They need to be careful, though, as this is an exceptionally fleet-footed form of capital. They risk encouraging global "regulatory arbitrage." When a technology is as geography-agnostic as this, its users will often choose their home base depending on where regulation is lightest, stoking competition among jurisdictions. Given the inordinate number of scammers in the ICO business, the danger is that the worst players gain too much freedom and, by extension, too much influence over how this industry is broadly perceived.
In times past, U.S. regulators could rise above such problems. The sheer amount of money raised in the U.S. left global actors with no option but to comply with their rules just to ensure access to it. But with foreign capital markets deeper in the age of globalization, globally distributed blockchain development teams are deciding that the U.S. just might not be worth it. We are already seeing ICO issuers deciding that they can comfortably raise all they need from Asian investors.
Where this is all pointing, I hope, is to a coordinated international effort to better harmonize the regulatory approach.
Mohanty told me he sees six or so of the world's more important regulators coming to a broad agreement on utility tokens and on what distinguishes them from payment and security vehicles. There's a need, for example, to define pressing questions about what level of platform functionality, and when, a token must have to earn exempt utility status. And, beyond the securities laws exemptions, regulators should agree on strategies to apply existing consumer protection laws to ensure that ICO issuers are still held to account for the promises they make to people who put money into their token pre-sales.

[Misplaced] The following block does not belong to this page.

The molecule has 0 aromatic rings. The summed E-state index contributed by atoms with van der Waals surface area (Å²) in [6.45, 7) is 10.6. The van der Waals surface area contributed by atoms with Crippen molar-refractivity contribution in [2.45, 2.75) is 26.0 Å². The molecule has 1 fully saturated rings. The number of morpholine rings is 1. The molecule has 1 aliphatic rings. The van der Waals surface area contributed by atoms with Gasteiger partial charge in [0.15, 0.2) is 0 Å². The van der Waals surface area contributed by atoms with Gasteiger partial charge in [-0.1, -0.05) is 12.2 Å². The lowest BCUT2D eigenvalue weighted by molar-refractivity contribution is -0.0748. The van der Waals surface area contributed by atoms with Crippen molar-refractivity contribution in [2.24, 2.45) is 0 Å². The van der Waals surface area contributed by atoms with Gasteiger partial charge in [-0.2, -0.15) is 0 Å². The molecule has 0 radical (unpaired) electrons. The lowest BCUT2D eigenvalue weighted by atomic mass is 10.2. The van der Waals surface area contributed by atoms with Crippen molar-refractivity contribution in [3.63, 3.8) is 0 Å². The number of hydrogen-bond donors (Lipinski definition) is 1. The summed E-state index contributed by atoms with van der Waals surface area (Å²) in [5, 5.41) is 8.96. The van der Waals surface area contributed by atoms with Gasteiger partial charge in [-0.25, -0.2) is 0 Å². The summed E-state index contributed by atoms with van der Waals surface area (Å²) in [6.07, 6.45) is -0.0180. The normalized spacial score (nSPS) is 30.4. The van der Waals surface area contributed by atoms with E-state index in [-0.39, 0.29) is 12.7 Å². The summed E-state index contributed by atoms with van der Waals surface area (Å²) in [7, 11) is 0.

Some have forcefully argued that carving out explicit legislative definitions of a utility token – a la Wyoming – overly constrains innovators to those definitions and creates contradictions across jurisdictions. Better to rely on existing laws than to add to the body of legislation, they say. But such concerns should not prevent regulators from creating clearly signaled guidelines to participants in the blockchain development community about how they will apply existing law to different scenarios.
There's a still a lot of work needed to improve and scale blockchain technology and to foster broad confidence among future buyers of crypto tokens. Best practices among issuers, exchanges and investors/buyers need to be developed. But encouraging the expansion of utility token models is a worthy goal, one that's much harder to achieve if the burdens of securities laws were to be imposed on all those who create them.
To understand this, one need look no further than the financial inclusion objectives of the Riyadh-based conference that Mohanty spoke at. Organized by the Global Partnership for Financial Inclusion under the leadership of Argentina, which holds the G20's current presidency, the event explored, among other goals, how to encourage entrepreneurship in low-income, developing countries.
If we want the whole world, include enterprising people in such countries, to have access to the powerful economic advantages of decentralized, peer-to-peer applications and business models, regulatory barriers to entry must be softened.
This is, in other words, a cause for humanity.